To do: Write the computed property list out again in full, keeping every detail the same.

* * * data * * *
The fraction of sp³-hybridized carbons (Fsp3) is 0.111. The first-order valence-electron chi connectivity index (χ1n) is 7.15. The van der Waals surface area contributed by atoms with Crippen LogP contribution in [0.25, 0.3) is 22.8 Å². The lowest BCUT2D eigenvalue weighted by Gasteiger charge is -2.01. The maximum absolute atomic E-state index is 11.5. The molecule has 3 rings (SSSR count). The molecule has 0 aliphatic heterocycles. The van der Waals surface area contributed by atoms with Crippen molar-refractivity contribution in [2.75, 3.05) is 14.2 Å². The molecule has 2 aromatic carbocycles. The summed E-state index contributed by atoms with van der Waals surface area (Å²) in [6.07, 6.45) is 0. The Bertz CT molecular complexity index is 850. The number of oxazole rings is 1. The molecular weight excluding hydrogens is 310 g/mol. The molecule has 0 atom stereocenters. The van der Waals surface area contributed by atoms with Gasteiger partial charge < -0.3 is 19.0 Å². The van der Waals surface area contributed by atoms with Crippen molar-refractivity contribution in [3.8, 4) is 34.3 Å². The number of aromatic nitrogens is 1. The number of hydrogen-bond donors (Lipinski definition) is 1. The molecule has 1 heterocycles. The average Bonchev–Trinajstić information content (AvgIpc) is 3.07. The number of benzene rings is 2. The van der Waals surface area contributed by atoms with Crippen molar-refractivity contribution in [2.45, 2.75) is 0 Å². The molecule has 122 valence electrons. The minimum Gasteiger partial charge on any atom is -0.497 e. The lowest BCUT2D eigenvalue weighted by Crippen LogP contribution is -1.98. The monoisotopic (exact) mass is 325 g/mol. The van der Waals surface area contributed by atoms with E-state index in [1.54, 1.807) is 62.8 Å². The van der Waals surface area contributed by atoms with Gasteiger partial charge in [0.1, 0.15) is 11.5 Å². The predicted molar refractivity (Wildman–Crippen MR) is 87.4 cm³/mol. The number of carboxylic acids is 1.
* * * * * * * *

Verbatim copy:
The fraction of sp³-hybridized carbons (Fsp3) is 0.111. The first-order valence-electron chi connectivity index (χ1n) is 7.15. The van der Waals surface area contributed by atoms with Crippen LogP contribution in [0.25, 0.3) is 22.8 Å². The lowest BCUT2D eigenvalue weighted by Gasteiger charge is -2.01. The maximum absolute atomic E-state index is 11.5. The molecule has 3 rings (SSSR count). The molecule has 0 aliphatic heterocycles. The van der Waals surface area contributed by atoms with Crippen molar-refractivity contribution in [2.75, 3.05) is 14.2 Å². The molecule has 2 aromatic carbocycles. The summed E-state index contributed by atoms with van der Waals surface area (Å²) in [6.07, 6.45) is 0. The Bertz CT molecular complexity index is 850. The number of oxazole rings is 1. The molecular weight excluding hydrogens is 310 g/mol. The molecule has 0 atom stereocenters. The van der Waals surface area contributed by atoms with Gasteiger partial charge < -0.3 is 19.0 Å². The van der Waals surface area contributed by atoms with Crippen molar-refractivity contribution in [3.8, 4) is 34.3 Å². The number of aromatic nitrogens is 1. The number of hydrogen-bond donors (Lipinski definition) is 1. The molecule has 1 heterocycles. The average Bonchev–Trinajstić information content (AvgIpc) is 3.07. The number of benzene rings is 2. The van der Waals surface area contributed by atoms with Crippen molar-refractivity contribution in [2.45, 2.75) is 0 Å². The molecule has 122 valence electrons. The minimum Gasteiger partial charge on any atom is -0.497 e. The lowest BCUT2D eigenvalue weighted by Crippen LogP contribution is -1.98. The monoisotopic (exact) mass is 325 g/mol. The van der Waals surface area contributed by atoms with E-state index in [1.54, 1.807) is 62.8 Å². The van der Waals surface area contributed by atoms with Gasteiger partial charge in [0.1, 0.15) is 11.5 Å². The predicted molar refractivity (Wildman–Crippen MR) is 87.4 cm³/mol. The number of carboxylic acids is 1.